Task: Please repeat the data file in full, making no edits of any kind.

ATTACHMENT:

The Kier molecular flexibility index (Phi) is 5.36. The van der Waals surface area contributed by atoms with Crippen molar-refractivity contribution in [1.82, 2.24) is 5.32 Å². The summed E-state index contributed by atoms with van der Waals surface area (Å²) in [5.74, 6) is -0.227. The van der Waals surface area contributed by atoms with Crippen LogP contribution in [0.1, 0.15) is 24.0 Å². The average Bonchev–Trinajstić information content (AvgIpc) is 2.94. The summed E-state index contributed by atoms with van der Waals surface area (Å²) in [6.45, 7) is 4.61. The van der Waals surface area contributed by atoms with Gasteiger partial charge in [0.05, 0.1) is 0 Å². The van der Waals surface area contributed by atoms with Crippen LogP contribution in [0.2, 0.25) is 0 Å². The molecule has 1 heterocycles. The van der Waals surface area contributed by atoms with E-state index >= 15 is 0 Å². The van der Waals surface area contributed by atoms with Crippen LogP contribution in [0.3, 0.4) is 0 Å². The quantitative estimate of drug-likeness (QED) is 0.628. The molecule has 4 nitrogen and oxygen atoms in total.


The Kier molecular flexibility index (Phi) is 5.36. The van der Waals surface area contributed by atoms with Crippen molar-refractivity contribution in [1.82, 2.24) is 5.32 Å². The summed E-state index contributed by atoms with van der Waals surface area (Å²) in [5.74, 6) is -0.227. The van der Waals surface area contributed by atoms with Crippen LogP contribution in [0.1, 0.15) is 24.0 Å². The average Bonchev–Trinajstić information content (AvgIpc) is 2.94. The summed E-state index contributed by atoms with van der Waals surface area (Å²) in [6.45, 7) is 4.61. The van der Waals surface area contributed by atoms with Gasteiger partial charge in [0.05, 0.1) is 0 Å². The van der Waals surface area contributed by atoms with Crippen LogP contribution in [0.2, 0.25) is 0 Å². The molecule has 1 heterocycles. The van der Waals surface area contributed by atoms with E-state index >= 15 is 0 Å². The van der Waals surface area contributed by atoms with Crippen LogP contribution in [0.3, 0.4) is 0 Å². The quantitative estimate of drug-likeness (QED) is 0.628. The molecule has 4 nitrogen and oxygen atoms in total.